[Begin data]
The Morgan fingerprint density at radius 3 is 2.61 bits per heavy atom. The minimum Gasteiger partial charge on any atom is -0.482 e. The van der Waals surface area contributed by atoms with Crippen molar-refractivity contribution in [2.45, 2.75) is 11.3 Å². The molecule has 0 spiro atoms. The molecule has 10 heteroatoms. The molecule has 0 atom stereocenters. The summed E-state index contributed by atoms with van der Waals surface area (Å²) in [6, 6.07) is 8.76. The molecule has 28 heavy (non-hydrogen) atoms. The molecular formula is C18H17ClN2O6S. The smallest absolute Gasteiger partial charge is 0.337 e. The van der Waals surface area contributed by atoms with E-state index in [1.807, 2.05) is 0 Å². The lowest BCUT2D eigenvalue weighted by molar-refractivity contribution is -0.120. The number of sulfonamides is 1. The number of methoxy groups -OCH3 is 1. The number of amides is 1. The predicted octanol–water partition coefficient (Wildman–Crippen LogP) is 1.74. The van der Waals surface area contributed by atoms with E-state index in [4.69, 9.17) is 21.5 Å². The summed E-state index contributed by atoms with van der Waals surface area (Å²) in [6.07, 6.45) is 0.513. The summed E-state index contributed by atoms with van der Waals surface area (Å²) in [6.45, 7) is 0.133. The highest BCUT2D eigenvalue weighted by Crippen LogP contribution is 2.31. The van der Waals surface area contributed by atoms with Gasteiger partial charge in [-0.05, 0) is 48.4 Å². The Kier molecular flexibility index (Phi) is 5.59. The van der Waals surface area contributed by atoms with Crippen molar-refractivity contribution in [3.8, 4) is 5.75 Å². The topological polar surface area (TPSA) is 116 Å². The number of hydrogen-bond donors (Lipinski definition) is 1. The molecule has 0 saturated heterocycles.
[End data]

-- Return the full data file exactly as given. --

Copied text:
The Morgan fingerprint density at radius 3 is 2.61 bits per heavy atom. The minimum Gasteiger partial charge on any atom is -0.482 e. The van der Waals surface area contributed by atoms with Crippen molar-refractivity contribution in [2.45, 2.75) is 11.3 Å². The molecule has 0 spiro atoms. The molecule has 10 heteroatoms. The molecule has 0 atom stereocenters. The summed E-state index contributed by atoms with van der Waals surface area (Å²) in [6, 6.07) is 8.76. The molecule has 28 heavy (non-hydrogen) atoms. The molecular formula is C18H17ClN2O6S. The smallest absolute Gasteiger partial charge is 0.337 e. The van der Waals surface area contributed by atoms with E-state index in [1.807, 2.05) is 0 Å². The lowest BCUT2D eigenvalue weighted by molar-refractivity contribution is -0.120. The number of sulfonamides is 1. The number of methoxy groups -OCH3 is 1. The number of amides is 1. The predicted octanol–water partition coefficient (Wildman–Crippen LogP) is 1.74. The van der Waals surface area contributed by atoms with E-state index in [4.69, 9.17) is 21.5 Å². The summed E-state index contributed by atoms with van der Waals surface area (Å²) in [6.07, 6.45) is 0.513. The summed E-state index contributed by atoms with van der Waals surface area (Å²) in [6.45, 7) is 0.133. The highest BCUT2D eigenvalue weighted by Crippen LogP contribution is 2.31. The van der Waals surface area contributed by atoms with Gasteiger partial charge in [-0.05, 0) is 48.4 Å². The Kier molecular flexibility index (Phi) is 5.59. The van der Waals surface area contributed by atoms with Crippen molar-refractivity contribution in [3.8, 4) is 5.75 Å². The topological polar surface area (TPSA) is 116 Å². The number of hydrogen-bond donors (Lipinski definition) is 1. The molecule has 0 saturated heterocycles.